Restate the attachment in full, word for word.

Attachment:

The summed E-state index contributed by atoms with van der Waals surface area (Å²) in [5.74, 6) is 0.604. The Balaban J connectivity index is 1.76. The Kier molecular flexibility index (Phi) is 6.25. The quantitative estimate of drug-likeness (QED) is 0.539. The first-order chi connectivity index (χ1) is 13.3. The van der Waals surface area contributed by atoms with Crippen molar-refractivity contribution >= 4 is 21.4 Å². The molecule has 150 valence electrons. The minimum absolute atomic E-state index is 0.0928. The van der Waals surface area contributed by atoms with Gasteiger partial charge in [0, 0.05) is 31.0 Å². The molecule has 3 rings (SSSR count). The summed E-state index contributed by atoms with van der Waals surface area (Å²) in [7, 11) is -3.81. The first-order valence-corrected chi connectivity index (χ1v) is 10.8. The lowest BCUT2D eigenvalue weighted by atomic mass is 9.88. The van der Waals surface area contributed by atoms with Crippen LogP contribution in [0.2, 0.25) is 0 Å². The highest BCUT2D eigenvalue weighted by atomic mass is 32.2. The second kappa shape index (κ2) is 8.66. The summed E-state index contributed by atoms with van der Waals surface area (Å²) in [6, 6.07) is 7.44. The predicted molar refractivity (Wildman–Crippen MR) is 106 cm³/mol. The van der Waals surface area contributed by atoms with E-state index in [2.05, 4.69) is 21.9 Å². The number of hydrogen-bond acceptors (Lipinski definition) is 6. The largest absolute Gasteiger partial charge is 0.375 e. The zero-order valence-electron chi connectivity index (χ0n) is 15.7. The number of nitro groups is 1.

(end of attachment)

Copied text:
The summed E-state index contributed by atoms with van der Waals surface area (Å²) in [5.74, 6) is 0.604. The Balaban J connectivity index is 1.76. The Kier molecular flexibility index (Phi) is 6.25. The quantitative estimate of drug-likeness (QED) is 0.539. The first-order chi connectivity index (χ1) is 13.3. The van der Waals surface area contributed by atoms with Crippen molar-refractivity contribution >= 4 is 21.4 Å². The molecule has 150 valence electrons. The minimum absolute atomic E-state index is 0.0928. The van der Waals surface area contributed by atoms with Gasteiger partial charge in [0, 0.05) is 31.0 Å². The molecule has 3 rings (SSSR count). The summed E-state index contributed by atoms with van der Waals surface area (Å²) in [7, 11) is -3.81. The first-order valence-corrected chi connectivity index (χ1v) is 10.8. The lowest BCUT2D eigenvalue weighted by atomic mass is 9.88. The van der Waals surface area contributed by atoms with Crippen LogP contribution in [0.2, 0.25) is 0 Å². The highest BCUT2D eigenvalue weighted by atomic mass is 32.2. The second kappa shape index (κ2) is 8.66. The summed E-state index contributed by atoms with van der Waals surface area (Å²) in [6, 6.07) is 7.44. The predicted molar refractivity (Wildman–Crippen MR) is 106 cm³/mol. The van der Waals surface area contributed by atoms with E-state index in [2.05, 4.69) is 21.9 Å². The number of hydrogen-bond acceptors (Lipinski definition) is 6. The largest absolute Gasteiger partial charge is 0.375 e. The zero-order valence-electron chi connectivity index (χ0n) is 15.7. The number of nitro groups is 1.